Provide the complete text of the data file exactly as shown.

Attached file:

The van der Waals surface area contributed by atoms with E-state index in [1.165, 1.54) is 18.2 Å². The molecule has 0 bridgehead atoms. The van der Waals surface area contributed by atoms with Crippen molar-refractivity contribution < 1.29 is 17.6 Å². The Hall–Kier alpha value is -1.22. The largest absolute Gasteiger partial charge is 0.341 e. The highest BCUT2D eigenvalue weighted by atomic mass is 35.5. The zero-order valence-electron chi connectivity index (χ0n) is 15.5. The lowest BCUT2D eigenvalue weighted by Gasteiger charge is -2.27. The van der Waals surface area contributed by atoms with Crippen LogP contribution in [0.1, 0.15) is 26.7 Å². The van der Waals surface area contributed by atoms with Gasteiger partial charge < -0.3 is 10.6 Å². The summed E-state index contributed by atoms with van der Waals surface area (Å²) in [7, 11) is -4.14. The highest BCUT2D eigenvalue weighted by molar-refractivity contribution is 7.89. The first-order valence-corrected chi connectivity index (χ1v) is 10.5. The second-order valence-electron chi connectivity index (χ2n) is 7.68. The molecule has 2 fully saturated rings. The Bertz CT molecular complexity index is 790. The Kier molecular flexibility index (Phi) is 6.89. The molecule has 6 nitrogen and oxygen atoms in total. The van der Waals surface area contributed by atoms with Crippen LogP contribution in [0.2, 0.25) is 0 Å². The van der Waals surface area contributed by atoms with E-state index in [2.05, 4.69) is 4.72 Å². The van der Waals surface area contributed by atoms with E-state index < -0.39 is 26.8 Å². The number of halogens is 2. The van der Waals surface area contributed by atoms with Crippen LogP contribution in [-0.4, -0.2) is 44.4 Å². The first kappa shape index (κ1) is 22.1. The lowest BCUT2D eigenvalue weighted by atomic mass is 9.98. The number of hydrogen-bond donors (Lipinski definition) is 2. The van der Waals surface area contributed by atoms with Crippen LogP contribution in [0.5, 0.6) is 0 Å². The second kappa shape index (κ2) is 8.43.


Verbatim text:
The van der Waals surface area contributed by atoms with E-state index in [1.165, 1.54) is 18.2 Å². The molecule has 0 bridgehead atoms. The van der Waals surface area contributed by atoms with Crippen molar-refractivity contribution < 1.29 is 17.6 Å². The Hall–Kier alpha value is -1.22. The largest absolute Gasteiger partial charge is 0.341 e. The highest BCUT2D eigenvalue weighted by atomic mass is 35.5. The zero-order valence-electron chi connectivity index (χ0n) is 15.5. The lowest BCUT2D eigenvalue weighted by Gasteiger charge is -2.27. The van der Waals surface area contributed by atoms with Crippen LogP contribution in [0.1, 0.15) is 26.7 Å². The van der Waals surface area contributed by atoms with Gasteiger partial charge < -0.3 is 10.6 Å². The summed E-state index contributed by atoms with van der Waals surface area (Å²) in [7, 11) is -4.14. The highest BCUT2D eigenvalue weighted by molar-refractivity contribution is 7.89. The first-order valence-corrected chi connectivity index (χ1v) is 10.5. The second-order valence-electron chi connectivity index (χ2n) is 7.68. The molecule has 2 fully saturated rings. The Bertz CT molecular complexity index is 790. The Kier molecular flexibility index (Phi) is 6.89. The molecule has 6 nitrogen and oxygen atoms in total. The van der Waals surface area contributed by atoms with Crippen LogP contribution in [0.2, 0.25) is 0 Å². The van der Waals surface area contributed by atoms with E-state index in [2.05, 4.69) is 4.72 Å². The van der Waals surface area contributed by atoms with E-state index < -0.39 is 26.8 Å². The number of halogens is 2. The van der Waals surface area contributed by atoms with Crippen LogP contribution in [-0.4, -0.2) is 44.4 Å². The first kappa shape index (κ1) is 22.1. The lowest BCUT2D eigenvalue weighted by atomic mass is 9.98. The number of hydrogen-bond donors (Lipinski definition) is 2. The van der Waals surface area contributed by atoms with Crippen LogP contribution in [0.5, 0.6) is 0 Å². The second kappa shape index (κ2) is 8.43.